capacitor multiplier question

Discussion in 'General Electronics Chat' started by coinmaster, Feb 27, 2016.

  1. coinmaster

    Thread Starter Member

    Dec 24, 2015
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    Capacitor multipliers are supposed to multiply a capacitor's ability to reduce ripple
    [​IMG]
    The only thing I see here is an RC filter that is attached to an emitter follower.
    Wouldn't the emitter follower just copy the ripple instead of reducing it? LT spice seems to agree with me, the wave forms look exactly the same on the base and emitter.
     
  2. AnalogKid

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    Aug 1, 2013
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    Yes, but not on the base and the collector. The emitter puts out a current-gain version of what is on the base, and the base has Vin *after* it has been through a lowpass filter. Hanging a capacitor directly on Vin can do the same thing, but the source impedance likely is way lower than R1, so the capacitor would have to be that much larger for the same effect. It is fairly easy for a CM circuit to reduce ripple by 99%, especially if the transistor is a darlington.

    ak
     
  3. coinmaster

    Thread Starter Member

    Dec 24, 2015
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    I still don't get it. You basically told me that the emitter gets a current gain version of the ripple at the base but what we want is ripple attenuation which is a function of voltage not current.
     
  4. ian field

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    The ripple on the base is much smaller than on the collector - and you don't need such a big capacitor to do that because of R1.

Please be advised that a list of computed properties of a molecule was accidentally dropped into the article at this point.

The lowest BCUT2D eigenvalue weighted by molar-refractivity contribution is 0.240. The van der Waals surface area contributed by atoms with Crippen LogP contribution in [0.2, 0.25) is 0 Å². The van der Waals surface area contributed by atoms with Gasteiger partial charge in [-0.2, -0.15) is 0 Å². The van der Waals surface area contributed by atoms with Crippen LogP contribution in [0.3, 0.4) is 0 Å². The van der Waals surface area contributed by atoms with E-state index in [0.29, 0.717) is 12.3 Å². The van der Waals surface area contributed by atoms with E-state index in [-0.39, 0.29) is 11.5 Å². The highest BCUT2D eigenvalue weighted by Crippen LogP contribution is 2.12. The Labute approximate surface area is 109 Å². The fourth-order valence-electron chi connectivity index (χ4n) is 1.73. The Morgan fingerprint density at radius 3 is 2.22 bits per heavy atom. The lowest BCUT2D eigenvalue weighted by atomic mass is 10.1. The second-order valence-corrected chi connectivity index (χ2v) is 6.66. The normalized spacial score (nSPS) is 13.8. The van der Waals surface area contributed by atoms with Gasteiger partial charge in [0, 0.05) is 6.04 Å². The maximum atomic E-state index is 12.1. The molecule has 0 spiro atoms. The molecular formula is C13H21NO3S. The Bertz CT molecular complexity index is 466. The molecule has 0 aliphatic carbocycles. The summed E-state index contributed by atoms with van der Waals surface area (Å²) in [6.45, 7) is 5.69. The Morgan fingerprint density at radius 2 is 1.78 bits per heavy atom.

5. coinmaster

    Thread Starter Member

    Dec 24, 2015
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    How is that any different then just using an RC filter by itself? The ripple on the base is the result of the RC filter. Perhaps you're hinting at a trait of transistors I'm not grasping?
     
  6. AnalogKid

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    Let's assume there is 5 V peak-to-peak, 120 Hz ripple at Vin, the residual ripple on the big power supply filter capacitors farther upstream. Without the circuit, Vin = Vout, and the ripple has to be dealt with farther downstream. Now, if R1 = 113 ohms and C1 = 470 uF, then the corner frequency is 3 Hz. This is 1/40th of the ripple frequency, so the attenuation factor is 32 dB, or 97.5%. So the amplitude of the ripple at the base, and hence the emitter and hence Vout, is only 0.125 Vp-p. This is the theoretical limit; there are other factors that reduce the circuit's effectiveness in real life, but not by much.

    You asked this while I was posting - the difference with and without the transistor is that the main circuit power goes through the transistor, not the resistor. If the resistor had to handle the full output current, possibly tens of amps, it would need to be so much smaller that the corner frequency would be too high to be effective, and you're back to the same as no circuit at all. Because the transistor bypasses the resistor, the resistor is sized based only on the frequency of interest and the transistor's base current requirement for the full output current. This is why a darlington is better - for a 10 A output current you need less than 10 mA of base current, so R1 can be big enough to be a good filter without attenuating the DC voltage at the base enough to affect the output voltage very much.

    ak
     
    Last edited: Feb 27, 2016
    atferrari likes this.
  7. coinmaster

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    Dec 24, 2015